Yes, I’m George Stroumboulopoulos and I’m here to prove that I’m more than just a funny name. I’m also a writer. The stories that have been penned over the past five months on this site are none other than creations of yours truly. Yeah, I love hanging with guests at the Hour but in the evenings when I’m home alone, I sit down and write up a little something within the gathering silence of my soul.

   Yes, I’ve been fibbing for the past five months about my real identity but I wanted this site to make it on its own. I’ve had a lot of fun pretending to be others. I even got a comment recently from someone thinking that I was Yann Martel.  As this blog has almost reached five thousand visits I think it stands on its own and I can tell you who I really am.

   I hope you enjoy…

 


 

The Writer, the Thief, the Cop and the Father of Something

 

   A block from home, John got off the #4 to stroll along his favorite route. It was a cold, rainy Monday in June but he felt refreshed, brimming with optimism and the light rain felt full of memories. At a leisurely pace, his shoes slapping the small puddles on the sidewalk, he took greater notice of the world around him. A middle aged woman who’d also just gotten off the bus fumbled through a mess of unknowns to get to the keys in her black purse. John watched her carefully as she opened the front door of her apartment. “Dig through every moment for clusters of detail,” John thought to himself but she was already out of his view. Turning the corner at Pandora, he scanned the odds and ends of lifestyles cluttered on the patios of a three-story apartment building. He noticed how easy it would be to step up from the brick border below to one particular balcony on the second floor. What kind of story could be propped up on that brick? A teenager sneaking home late at night? A neighbor in need of one more chair for a barbeque? A ex-husband sneaking back to collect some things that are rightfully his?

    “I can’t leave you in the car alone.” John looked over to the street and made eye contact with a man standing over the back door of his Honda. The man’s gaze glared with resentment that he was having to share this awkward moment with a total stranger. John glanced back at the stories of apartments. The windows were now streaked with raindrops that were getting larger.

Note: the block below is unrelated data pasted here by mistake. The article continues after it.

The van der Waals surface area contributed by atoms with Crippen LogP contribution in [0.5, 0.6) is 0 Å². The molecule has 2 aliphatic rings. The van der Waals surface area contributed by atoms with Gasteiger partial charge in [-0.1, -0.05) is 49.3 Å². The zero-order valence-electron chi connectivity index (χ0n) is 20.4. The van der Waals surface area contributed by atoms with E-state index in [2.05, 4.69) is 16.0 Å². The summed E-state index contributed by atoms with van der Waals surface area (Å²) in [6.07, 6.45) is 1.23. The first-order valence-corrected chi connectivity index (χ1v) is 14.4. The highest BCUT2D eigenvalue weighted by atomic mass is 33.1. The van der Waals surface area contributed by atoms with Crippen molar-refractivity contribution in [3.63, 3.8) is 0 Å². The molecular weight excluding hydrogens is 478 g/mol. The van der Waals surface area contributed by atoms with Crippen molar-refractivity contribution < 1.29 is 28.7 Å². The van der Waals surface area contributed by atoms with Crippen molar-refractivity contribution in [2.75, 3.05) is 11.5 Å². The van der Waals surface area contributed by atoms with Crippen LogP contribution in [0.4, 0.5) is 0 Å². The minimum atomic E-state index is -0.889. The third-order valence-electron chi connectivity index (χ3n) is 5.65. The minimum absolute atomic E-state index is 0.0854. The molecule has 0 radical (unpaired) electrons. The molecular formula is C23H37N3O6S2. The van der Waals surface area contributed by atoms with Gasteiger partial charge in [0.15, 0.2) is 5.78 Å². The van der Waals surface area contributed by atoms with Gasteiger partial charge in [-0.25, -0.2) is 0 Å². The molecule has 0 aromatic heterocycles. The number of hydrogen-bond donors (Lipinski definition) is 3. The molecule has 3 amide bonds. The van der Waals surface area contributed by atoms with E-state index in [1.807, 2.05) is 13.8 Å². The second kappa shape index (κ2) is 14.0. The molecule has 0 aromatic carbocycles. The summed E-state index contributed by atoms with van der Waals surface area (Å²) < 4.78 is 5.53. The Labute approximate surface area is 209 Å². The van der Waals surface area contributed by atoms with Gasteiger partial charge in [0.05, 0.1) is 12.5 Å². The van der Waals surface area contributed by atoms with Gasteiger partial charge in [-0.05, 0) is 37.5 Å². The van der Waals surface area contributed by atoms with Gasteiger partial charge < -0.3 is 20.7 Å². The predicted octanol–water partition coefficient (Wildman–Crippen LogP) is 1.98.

Meters away from his own apartment building entrance, John heard the woop-woop of a lazy police siren. A patrol car crunched onto the gravel in front of him and a stocky police officer swaggered out from behind the car. The rain started to fall heavily and John reached for an umbrella holstered at the side of his backpack.

    “Hold it right there,” the officer shouted and pulled out his gun. He spun for cover on the other side of his patrol car. “Do not make any sudden movements and put your hands where I can see them.”

     Fear and confusion cascaded down John’s body but he raised his shaking arms against this weight.

     “I was just going to get my umbrella,” he said quickly. “I’m just on my way home.” He turned slowly to show the umbrella at his side.

     The officer slowly walked out from behind the cover of his car. “There’ve been a string of break-ins in the neighborhood and the suspect’s profile fits yours. You’re not hiding an Australian accent are you?” 

    “No.”

     As John reassured the officer of his innocence and Canadianness, the man he’d seen earlier by the car walked by with a labradoodle in a pink sweater. Under an umbrella the man was reading aloud from Watership Down with none of the grimness of the expression before. The dog seemed to be listening as he walked at the man’s side. 

    The officer apologized but reassured John that his caution was for his own good.

     “6 places broken into. An Australian apparently. We can’t take that lightly,” the officer said and stretched his chin out. 

     As the officer left, John fumbled for his keys and imagined a list of reachable things people have mistakenly been shot for: umbrellas, slices of bacon degreasing in a book, a collector’s bus pass from 1972, a labradoodle collar, early success.

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